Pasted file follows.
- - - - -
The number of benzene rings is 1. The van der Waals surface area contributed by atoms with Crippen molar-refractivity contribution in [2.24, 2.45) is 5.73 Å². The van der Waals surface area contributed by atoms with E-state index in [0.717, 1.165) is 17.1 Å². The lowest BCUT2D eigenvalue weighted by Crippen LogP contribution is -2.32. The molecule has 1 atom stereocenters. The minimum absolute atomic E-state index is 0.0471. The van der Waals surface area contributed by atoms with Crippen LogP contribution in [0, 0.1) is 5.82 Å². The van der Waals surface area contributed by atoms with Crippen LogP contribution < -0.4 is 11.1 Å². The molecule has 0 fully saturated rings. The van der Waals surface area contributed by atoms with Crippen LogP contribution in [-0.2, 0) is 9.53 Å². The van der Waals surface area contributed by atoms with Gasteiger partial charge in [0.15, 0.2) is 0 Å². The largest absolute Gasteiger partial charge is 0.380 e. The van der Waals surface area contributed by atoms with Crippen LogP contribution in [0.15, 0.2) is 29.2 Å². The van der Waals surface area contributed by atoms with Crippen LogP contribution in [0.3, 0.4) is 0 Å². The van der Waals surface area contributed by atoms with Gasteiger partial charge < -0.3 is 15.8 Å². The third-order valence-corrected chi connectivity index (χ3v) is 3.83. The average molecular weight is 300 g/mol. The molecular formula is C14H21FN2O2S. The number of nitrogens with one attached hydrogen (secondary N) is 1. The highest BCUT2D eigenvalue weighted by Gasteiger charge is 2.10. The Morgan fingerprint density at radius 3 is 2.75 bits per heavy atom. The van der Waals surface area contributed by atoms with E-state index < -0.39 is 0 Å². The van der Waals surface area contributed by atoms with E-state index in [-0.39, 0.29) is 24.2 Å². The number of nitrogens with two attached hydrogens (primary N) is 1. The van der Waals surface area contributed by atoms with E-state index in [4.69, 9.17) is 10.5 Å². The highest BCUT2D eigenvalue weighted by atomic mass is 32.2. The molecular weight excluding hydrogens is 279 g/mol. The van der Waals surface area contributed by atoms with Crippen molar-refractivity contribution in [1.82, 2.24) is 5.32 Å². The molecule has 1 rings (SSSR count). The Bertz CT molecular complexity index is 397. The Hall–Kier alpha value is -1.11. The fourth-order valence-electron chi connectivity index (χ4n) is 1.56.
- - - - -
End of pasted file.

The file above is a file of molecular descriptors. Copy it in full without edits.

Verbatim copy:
The number of benzene rings is 1. The van der Waals surface area contributed by atoms with Crippen molar-refractivity contribution in [2.24, 2.45) is 5.73 Å². The van der Waals surface area contributed by atoms with E-state index in [0.717, 1.165) is 17.1 Å². The lowest BCUT2D eigenvalue weighted by Crippen LogP contribution is -2.32. The molecule has 1 atom stereocenters. The minimum absolute atomic E-state index is 0.0471. The van der Waals surface area contributed by atoms with Crippen LogP contribution in [0, 0.1) is 5.82 Å². The van der Waals surface area contributed by atoms with Crippen LogP contribution < -0.4 is 11.1 Å². The molecule has 0 fully saturated rings. The van der Waals surface area contributed by atoms with Crippen LogP contribution in [-0.2, 0) is 9.53 Å². The van der Waals surface area contributed by atoms with Gasteiger partial charge in [0.15, 0.2) is 0 Å². The largest absolute Gasteiger partial charge is 0.380 e. The van der Waals surface area contributed by atoms with Crippen LogP contribution in [0.15, 0.2) is 29.2 Å². The van der Waals surface area contributed by atoms with Crippen LogP contribution in [0.3, 0.4) is 0 Å². The van der Waals surface area contributed by atoms with Gasteiger partial charge < -0.3 is 15.8 Å². The third-order valence-corrected chi connectivity index (χ3v) is 3.83. The average molecular weight is 300 g/mol. The molecular formula is C14H21FN2O2S. The number of nitrogens with one attached hydrogen (secondary N) is 1. The highest BCUT2D eigenvalue weighted by Gasteiger charge is 2.10. The Morgan fingerprint density at radius 3 is 2.75 bits per heavy atom. The van der Waals surface area contributed by atoms with E-state index < -0.39 is 0 Å². The van der Waals surface area contributed by atoms with E-state index in [-0.39, 0.29) is 24.2 Å². The number of nitrogens with two attached hydrogens (primary N) is 1. The van der Waals surface area contributed by atoms with E-state index in [4.69, 9.17) is 10.5 Å². The highest BCUT2D eigenvalue weighted by atomic mass is 32.2. The molecular weight excluding hydrogens is 279 g/mol. The van der Waals surface area contributed by atoms with Crippen molar-refractivity contribution in [1.82, 2.24) is 5.32 Å². The molecule has 1 rings (SSSR count). The Bertz CT molecular complexity index is 397. The Hall–Kier alpha value is -1.11. The fourth-order valence-electron chi connectivity index (χ4n) is 1.56.